Stars: 5 out of 5
Pros: Great twisty mystery
Cons: Main characters need more development
The Bottom Line:
Eve’s first homicide
Engaging, twisty story
That’s hard to put down
Eve’s First Big Case
I’ve been reading Lee Goldberg for years. It started with his Diagnosis: Murder and Monk tie in novels, and it has spread out to just about everything else he has written. So I was excited to follow him to police procedural territory with Lost Hills, the first in a new series featuring Eve Ronin.
Eve works for Los Angeles County Sheriff’s Department. She has just been promoted to homicide thanks to a well-timed viral video. The sheriff is hoping that promoting this woman, the youngest person ever promoted to homicide, will take the focus off an on-going scandal. However, Eve finds she has to prove herself to her new coworkers.
Her chance comes when she and her partner, Duncan Pavone, are called to the scene of a crime in Calabasas. A friend has called to report that Tanya Kenworth never showed up for work. The house where Tanya lives is covered in blood in every room, but there are no bodies. What could have happened to her?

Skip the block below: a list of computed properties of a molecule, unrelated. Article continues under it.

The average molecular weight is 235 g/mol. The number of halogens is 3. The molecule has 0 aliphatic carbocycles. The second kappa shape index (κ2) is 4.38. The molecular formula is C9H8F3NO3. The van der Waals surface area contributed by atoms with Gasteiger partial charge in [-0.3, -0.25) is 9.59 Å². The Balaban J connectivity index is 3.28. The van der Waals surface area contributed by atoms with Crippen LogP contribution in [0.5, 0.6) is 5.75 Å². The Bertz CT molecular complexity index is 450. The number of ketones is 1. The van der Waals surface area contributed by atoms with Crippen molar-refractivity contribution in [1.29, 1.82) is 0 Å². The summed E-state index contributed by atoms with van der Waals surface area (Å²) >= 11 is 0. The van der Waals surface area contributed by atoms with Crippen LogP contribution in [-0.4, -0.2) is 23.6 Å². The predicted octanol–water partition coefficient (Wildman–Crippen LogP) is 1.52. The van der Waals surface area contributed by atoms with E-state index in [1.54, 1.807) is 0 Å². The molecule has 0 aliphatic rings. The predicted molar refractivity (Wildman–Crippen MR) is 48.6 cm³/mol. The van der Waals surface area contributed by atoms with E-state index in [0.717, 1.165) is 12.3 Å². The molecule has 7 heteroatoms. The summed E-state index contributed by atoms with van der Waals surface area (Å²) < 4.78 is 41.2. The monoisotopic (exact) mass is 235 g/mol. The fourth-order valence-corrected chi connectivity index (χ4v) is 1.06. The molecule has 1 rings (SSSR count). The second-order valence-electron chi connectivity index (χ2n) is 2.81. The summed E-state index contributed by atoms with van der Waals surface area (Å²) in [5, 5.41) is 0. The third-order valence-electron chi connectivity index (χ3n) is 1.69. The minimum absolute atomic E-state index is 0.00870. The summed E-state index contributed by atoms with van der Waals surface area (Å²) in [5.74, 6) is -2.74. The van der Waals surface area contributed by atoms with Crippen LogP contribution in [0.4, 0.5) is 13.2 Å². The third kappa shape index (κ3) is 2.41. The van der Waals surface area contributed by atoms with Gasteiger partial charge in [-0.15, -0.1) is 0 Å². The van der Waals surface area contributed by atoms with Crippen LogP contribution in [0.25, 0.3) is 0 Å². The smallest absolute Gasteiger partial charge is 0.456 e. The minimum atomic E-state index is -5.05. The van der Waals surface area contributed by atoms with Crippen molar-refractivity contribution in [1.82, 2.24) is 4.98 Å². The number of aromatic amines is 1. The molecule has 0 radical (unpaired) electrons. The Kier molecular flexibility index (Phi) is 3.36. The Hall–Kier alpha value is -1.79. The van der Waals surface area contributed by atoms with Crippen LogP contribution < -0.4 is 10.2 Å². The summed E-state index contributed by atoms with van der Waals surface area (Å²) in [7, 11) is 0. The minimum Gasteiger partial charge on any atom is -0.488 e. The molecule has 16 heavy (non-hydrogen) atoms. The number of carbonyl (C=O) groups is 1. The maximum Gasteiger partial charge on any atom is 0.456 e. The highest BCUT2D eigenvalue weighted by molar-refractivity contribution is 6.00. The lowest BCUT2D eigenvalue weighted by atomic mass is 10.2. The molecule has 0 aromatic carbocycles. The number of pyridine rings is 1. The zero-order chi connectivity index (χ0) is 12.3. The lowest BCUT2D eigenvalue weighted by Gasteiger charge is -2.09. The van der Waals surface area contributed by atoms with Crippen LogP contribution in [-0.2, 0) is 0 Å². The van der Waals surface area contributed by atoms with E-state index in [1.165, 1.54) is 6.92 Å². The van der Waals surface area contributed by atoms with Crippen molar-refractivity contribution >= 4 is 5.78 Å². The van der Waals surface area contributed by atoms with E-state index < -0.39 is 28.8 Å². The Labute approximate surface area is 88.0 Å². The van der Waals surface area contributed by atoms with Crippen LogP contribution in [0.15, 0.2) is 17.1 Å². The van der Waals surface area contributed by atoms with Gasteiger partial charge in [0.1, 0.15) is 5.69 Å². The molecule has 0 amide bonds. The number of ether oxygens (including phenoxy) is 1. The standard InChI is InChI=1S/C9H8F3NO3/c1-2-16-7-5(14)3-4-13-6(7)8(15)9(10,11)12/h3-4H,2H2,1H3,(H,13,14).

In true Lee Goldberg fashion, this book grabbed me from page one and never let me go. The story starts within the first few pages, and the twists start coming almost as quickly. As we jump from clue to suspect to red herring to clue, the pages fly by, building to a suspenseful and satisfying climax. Truly, I never wanted to put the book down.
Having said that, the characters could be better. I felt like Eve and her co-workers fell a bit into the clichés of the police procedural genre. We get glimpses of more depths to the characters, and I hope those are expanded upon as the series progresses. It’s a minor weakness.
All the characters are developed enough to make us care about the outcome. I wouldn’t have been as hooked as I was if that weren’t the case.
Naturally, since this is a police procedural, the content is a little darker than in the cozies I typically read. While we don’t see any violence, we do read plenty about the aftermath of the violence. It was described accurately, but I never felt it went farther than it had to go to establish the scene. Likewise, there is a smattering of foul language, but it was never excessive.
It wouldn’t be a Lee Goldberg book if there weren’t some humor in it. Don’t get me wrong, this is a serious story, and the mystery and its effects on the characters are treated as such. However, there are moments that help lighten the otherwise dark story, and I enjoyed them.
Lee Goldberg has another great series on his fans. Now that I’ve met Eve in Lost Hills, I’ll definitely be back for me.